What is Math Fact Fluency?
SkillsTutor Math Fact Fluency is an on-line instructional and practice aide that helps students achieve automaticity in the basic facts of addition, subtraction, multiplication and division. Because it is internet-based, students can practice at home or at school and all work is recorded and viewable by the teacher.
Math Fact Fluency is modern, personalized and fully adaptive. Based on students’ actual performance, it provides practice where it helps most. It tracks multiple practice sessions and determines which facts are mastered. A fact is mastered when it is performed correctly and within a certain time threshold multiple times. Reports that provide an overview of each student’s performance on all math facts are handy for Parent Teacher conferences, end-of-quarter reports, etc.
Math Fact Fluency is not intended to teach conceptual understanding of basic math facts. It is a product intended to help students instantly recall basic facts from long-term memory.
Salend (1994) recommended that new math concepts be introduced through everyday situations as opposed to worksheets. With everyday situations as motivators, students are more likely to recognize the importance and relevance of a concept. Carpenter, Fennema, Peterson, Chiang & Loef (1989) further this. Contextualizing instruction can make seemingly mundane computation exercises fascinating to children. In response to this, at the beginning of each lesson is an authentic, “real-world” scenario in which a student would actually use basic math facts.
The Call for Math Fact Fluency
Math Fact Fluency was designed in response to the National Council of Teach ers of Mathematics’ (NCTM) Curriculum Focal Points, which outlines three key skills each student should master at each grade level. In each of grades 1 through 4, the Focal Points define critical skills in all four basic operations, including the ability to instantly recall those basic facts.
The National Math Panel was created in 2006. Supporting much of the research that has existed regarding automaticity of basic facts, the Panel also found that automatic recall of facts is paramount to student success in mathematics:
A focused, coherent progression of mathematics learning, with an emphasis on proficiency with key topics, should become the norm in elementary and middle school mathematics curricula...By the term “proficiency,” the Panel means that students should understand key concepts, achieve automaticity as appropriate (e.g., with addition and related subtraction facts), develop flexible, accurate, and automatic execution of the standard algorithms, and use these competencies to solve problems…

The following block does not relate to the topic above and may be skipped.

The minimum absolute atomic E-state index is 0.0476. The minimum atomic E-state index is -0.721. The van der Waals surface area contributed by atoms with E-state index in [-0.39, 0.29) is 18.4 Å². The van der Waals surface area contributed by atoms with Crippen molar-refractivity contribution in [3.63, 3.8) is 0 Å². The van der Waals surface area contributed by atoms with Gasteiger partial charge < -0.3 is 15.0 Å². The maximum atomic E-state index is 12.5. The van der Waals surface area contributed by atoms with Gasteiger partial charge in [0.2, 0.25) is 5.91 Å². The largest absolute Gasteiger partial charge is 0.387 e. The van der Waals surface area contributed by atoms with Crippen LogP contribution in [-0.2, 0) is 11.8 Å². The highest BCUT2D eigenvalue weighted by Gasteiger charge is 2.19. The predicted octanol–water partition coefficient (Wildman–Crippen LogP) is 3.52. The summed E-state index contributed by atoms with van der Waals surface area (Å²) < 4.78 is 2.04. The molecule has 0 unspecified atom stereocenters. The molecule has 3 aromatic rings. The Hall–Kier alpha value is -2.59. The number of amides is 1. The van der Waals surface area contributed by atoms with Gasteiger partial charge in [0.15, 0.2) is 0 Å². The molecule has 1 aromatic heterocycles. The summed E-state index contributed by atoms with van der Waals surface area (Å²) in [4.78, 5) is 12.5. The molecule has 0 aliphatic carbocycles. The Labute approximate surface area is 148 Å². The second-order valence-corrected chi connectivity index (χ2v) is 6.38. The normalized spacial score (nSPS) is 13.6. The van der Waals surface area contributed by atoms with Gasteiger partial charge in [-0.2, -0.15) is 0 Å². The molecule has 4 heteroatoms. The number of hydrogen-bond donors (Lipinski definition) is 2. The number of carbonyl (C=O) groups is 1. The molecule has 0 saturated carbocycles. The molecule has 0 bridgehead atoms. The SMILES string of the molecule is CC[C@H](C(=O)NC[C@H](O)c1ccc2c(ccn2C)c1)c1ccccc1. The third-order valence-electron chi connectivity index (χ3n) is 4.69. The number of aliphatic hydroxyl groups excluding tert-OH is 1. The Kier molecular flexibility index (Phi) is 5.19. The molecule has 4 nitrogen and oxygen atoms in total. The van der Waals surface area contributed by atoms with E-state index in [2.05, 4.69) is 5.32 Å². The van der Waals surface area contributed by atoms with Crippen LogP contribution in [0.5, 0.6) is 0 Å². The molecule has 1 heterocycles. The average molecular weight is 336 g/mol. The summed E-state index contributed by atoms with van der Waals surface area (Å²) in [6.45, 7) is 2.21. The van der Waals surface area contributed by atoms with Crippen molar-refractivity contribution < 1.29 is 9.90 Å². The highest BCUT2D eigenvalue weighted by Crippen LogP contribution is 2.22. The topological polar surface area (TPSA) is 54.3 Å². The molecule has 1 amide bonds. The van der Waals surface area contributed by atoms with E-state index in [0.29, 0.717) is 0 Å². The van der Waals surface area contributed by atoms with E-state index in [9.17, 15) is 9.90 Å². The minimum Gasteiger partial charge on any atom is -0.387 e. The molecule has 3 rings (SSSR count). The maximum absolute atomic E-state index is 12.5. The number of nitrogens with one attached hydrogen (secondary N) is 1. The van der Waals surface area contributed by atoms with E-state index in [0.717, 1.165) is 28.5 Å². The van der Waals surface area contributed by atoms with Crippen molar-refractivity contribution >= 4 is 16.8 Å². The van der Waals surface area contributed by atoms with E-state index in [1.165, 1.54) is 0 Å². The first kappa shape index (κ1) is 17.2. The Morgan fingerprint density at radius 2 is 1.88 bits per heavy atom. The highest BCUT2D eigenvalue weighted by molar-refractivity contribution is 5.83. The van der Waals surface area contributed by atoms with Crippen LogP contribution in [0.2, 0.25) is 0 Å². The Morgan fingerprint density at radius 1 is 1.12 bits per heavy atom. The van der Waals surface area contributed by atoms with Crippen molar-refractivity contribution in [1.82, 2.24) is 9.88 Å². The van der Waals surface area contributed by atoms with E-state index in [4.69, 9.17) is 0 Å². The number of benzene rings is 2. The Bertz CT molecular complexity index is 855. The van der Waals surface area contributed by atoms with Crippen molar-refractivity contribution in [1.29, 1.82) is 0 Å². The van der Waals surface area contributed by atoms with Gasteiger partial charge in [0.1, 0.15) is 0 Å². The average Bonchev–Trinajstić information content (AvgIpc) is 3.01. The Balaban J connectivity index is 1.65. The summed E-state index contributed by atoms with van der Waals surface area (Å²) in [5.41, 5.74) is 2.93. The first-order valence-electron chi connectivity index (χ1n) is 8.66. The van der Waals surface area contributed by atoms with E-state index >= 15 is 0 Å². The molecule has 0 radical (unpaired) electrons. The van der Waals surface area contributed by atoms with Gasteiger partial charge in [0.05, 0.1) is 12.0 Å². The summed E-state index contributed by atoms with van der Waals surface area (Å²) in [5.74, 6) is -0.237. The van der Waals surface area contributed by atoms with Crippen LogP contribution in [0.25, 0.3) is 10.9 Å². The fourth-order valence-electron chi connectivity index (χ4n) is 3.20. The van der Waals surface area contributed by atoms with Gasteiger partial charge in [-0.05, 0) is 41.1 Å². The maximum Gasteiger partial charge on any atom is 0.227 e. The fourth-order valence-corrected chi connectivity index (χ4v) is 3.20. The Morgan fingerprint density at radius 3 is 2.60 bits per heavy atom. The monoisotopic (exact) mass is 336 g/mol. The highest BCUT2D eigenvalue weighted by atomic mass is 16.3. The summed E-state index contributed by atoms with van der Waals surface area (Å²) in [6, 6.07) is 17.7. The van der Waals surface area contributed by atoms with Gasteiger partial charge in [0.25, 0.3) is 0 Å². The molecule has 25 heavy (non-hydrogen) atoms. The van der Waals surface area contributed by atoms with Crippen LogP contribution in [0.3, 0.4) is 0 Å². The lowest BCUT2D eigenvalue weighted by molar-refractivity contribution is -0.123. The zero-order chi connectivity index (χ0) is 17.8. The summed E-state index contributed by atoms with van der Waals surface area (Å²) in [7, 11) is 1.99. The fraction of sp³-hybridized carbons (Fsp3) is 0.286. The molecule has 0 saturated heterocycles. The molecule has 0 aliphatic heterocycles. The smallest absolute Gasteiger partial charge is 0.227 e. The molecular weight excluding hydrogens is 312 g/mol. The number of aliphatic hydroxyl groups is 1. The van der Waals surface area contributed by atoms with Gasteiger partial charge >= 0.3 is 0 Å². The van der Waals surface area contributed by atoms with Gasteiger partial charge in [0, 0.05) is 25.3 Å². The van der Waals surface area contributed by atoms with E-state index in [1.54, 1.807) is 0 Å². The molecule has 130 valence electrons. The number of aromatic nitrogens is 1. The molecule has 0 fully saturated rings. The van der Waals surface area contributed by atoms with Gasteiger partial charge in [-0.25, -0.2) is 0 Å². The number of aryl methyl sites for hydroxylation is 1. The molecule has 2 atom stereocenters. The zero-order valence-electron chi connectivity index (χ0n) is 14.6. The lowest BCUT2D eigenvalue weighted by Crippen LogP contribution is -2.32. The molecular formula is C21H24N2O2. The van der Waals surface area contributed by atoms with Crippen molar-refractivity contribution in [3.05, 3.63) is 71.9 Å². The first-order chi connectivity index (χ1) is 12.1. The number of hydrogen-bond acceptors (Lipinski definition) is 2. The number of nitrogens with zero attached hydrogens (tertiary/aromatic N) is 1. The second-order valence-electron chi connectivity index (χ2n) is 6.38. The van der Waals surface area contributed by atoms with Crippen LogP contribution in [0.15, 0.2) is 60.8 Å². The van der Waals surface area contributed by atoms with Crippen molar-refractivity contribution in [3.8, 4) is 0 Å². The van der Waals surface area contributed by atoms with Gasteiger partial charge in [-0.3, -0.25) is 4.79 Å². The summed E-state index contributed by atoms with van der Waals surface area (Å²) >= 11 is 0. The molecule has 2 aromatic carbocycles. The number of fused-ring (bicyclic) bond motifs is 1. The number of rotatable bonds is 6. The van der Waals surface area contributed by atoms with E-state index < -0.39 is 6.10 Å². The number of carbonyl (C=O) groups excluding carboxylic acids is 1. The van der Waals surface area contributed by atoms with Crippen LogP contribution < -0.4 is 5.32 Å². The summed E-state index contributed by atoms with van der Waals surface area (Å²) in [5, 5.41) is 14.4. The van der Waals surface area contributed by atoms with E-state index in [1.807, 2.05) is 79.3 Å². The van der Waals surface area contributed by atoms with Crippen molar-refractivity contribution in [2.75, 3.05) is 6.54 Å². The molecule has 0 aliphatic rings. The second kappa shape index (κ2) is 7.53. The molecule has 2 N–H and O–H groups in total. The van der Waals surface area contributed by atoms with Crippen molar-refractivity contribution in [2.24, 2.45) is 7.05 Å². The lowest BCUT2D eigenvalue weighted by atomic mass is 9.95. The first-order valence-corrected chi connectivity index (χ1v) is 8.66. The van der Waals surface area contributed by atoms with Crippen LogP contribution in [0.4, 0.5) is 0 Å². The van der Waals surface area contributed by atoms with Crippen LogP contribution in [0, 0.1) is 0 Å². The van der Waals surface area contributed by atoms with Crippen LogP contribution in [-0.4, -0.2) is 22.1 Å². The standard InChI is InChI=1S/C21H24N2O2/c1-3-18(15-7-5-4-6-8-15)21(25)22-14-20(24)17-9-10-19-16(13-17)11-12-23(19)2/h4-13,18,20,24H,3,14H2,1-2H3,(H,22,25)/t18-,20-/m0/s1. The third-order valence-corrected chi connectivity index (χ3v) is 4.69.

Computational proficiency with whole number operations is dependent on sufficient and appropriate practice to develop automatic recall of addi tion and related subtraction facts, and of multiplication and related division facts.... It also requires a solid understanding of core concepts, such as the commutative, distributive, and associative properties.”
Learning and Memory
The rationale behind our approach to fact memorization is derived from the in formation processing model of the human brain. It is familiar to most people in the concepts of short-term memory (i.e., working memory) and long-term memory.
When first exposed to a new fact, the data is called into working memory. The Oxford Dictionary defines working memory as “temporary storage of information while one is working with it or attending to it.” Working memory has limited storage capacity, with material being retained only as long as it is being consciously practiced.
Conversely, long-term memory is intended to store information for a long pe riod of time. A study by Semb, Ellis & Araujo (1993) showed content studied for four months or eleven months will be well-retained for about one year after the last practice, with most of the content forgotten by end of three or four years without further practice. Bahrick (1984) and Bahrick & Hall (1991) found that if material is studied for three or four years, the information may be retained for as long as 50 years after the last practice. The key component in the long-term retention in the Bahrick study is the additional practice completed by the student.
There are two memory systems in long-term memory: declarative knowledge and procedural knowledge. Declarative knowledge can be thought of as “know ing that,” and procedural knowledge can be thought of as “knowing how.” If a student is asked, “What is 8 x 7,” the difference lies between responding imme diately with “56” (declarative), or thinking “8 groups of 7 items” (procedural). When a student is able to quickly and accurately retrieve the answer to a math fact, the student has a strong declarative knowledge system for that fact.
With Math Fact Fluency, students practice basic number facts over many sessions to build and reinforce their declarative understanding of those facts. It is through repeated exposure that math facts are stored and automatically recalled. Facts are considered memorized only when they can be recalled instantly.